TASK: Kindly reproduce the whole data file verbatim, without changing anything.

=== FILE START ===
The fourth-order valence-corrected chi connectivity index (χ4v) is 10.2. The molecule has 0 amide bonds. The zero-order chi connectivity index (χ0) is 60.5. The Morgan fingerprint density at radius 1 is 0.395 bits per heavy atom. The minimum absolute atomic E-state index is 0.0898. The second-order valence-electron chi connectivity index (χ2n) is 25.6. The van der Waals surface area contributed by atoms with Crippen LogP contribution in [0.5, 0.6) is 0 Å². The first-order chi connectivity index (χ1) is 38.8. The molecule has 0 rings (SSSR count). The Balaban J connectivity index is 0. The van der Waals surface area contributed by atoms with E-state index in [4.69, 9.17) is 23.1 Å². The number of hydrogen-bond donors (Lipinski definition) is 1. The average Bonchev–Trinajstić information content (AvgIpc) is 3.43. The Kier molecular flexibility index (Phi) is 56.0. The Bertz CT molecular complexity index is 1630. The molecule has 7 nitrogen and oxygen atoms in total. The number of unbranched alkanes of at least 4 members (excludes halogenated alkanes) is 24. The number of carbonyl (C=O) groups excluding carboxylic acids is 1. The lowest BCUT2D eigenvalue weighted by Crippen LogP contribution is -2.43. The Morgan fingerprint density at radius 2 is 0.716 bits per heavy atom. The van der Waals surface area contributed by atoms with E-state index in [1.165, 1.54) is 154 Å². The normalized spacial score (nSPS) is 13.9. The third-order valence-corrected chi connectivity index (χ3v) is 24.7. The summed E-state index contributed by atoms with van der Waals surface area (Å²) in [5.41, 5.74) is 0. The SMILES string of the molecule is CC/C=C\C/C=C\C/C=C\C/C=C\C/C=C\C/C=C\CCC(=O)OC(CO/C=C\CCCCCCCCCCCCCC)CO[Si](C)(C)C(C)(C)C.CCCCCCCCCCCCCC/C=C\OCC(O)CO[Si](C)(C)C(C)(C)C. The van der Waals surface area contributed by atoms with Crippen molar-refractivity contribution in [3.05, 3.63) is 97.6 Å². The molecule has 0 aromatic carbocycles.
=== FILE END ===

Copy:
The fourth-order valence-corrected chi connectivity index (χ4v) is 10.2. The molecule has 0 amide bonds. The zero-order chi connectivity index (χ0) is 60.5. The Morgan fingerprint density at radius 1 is 0.395 bits per heavy atom. The minimum absolute atomic E-state index is 0.0898. The second-order valence-electron chi connectivity index (χ2n) is 25.6. The van der Waals surface area contributed by atoms with Crippen LogP contribution in [0.5, 0.6) is 0 Å². The first-order chi connectivity index (χ1) is 38.8. The molecule has 0 rings (SSSR count). The Balaban J connectivity index is 0. The van der Waals surface area contributed by atoms with E-state index in [4.69, 9.17) is 23.1 Å². The number of hydrogen-bond donors (Lipinski definition) is 1. The average Bonchev–Trinajstić information content (AvgIpc) is 3.43. The Kier molecular flexibility index (Phi) is 56.0. The Bertz CT molecular complexity index is 1630. The molecule has 7 nitrogen and oxygen atoms in total. The number of unbranched alkanes of at least 4 members (excludes halogenated alkanes) is 24. The number of carbonyl (C=O) groups excluding carboxylic acids is 1. The lowest BCUT2D eigenvalue weighted by Crippen LogP contribution is -2.43. The Morgan fingerprint density at radius 2 is 0.716 bits per heavy atom. The van der Waals surface area contributed by atoms with E-state index in [1.165, 1.54) is 154 Å². The normalized spacial score (nSPS) is 13.9. The third-order valence-corrected chi connectivity index (χ3v) is 24.7. The summed E-state index contributed by atoms with van der Waals surface area (Å²) in [5.41, 5.74) is 0. The SMILES string of the molecule is CC/C=C\C/C=C\C/C=C\C/C=C\C/C=C\C/C=C\CCC(=O)OC(CO/C=C\CCCCCCCCCCCCCC)CO[Si](C)(C)C(C)(C)C.CCCCCCCCCCCCCC/C=C\OCC(O)CO[Si](C)(C)C(C)(C)C. The van der Waals surface area contributed by atoms with Crippen molar-refractivity contribution in [3.05, 3.63) is 97.6 Å². The molecule has 0 aromatic carbocycles.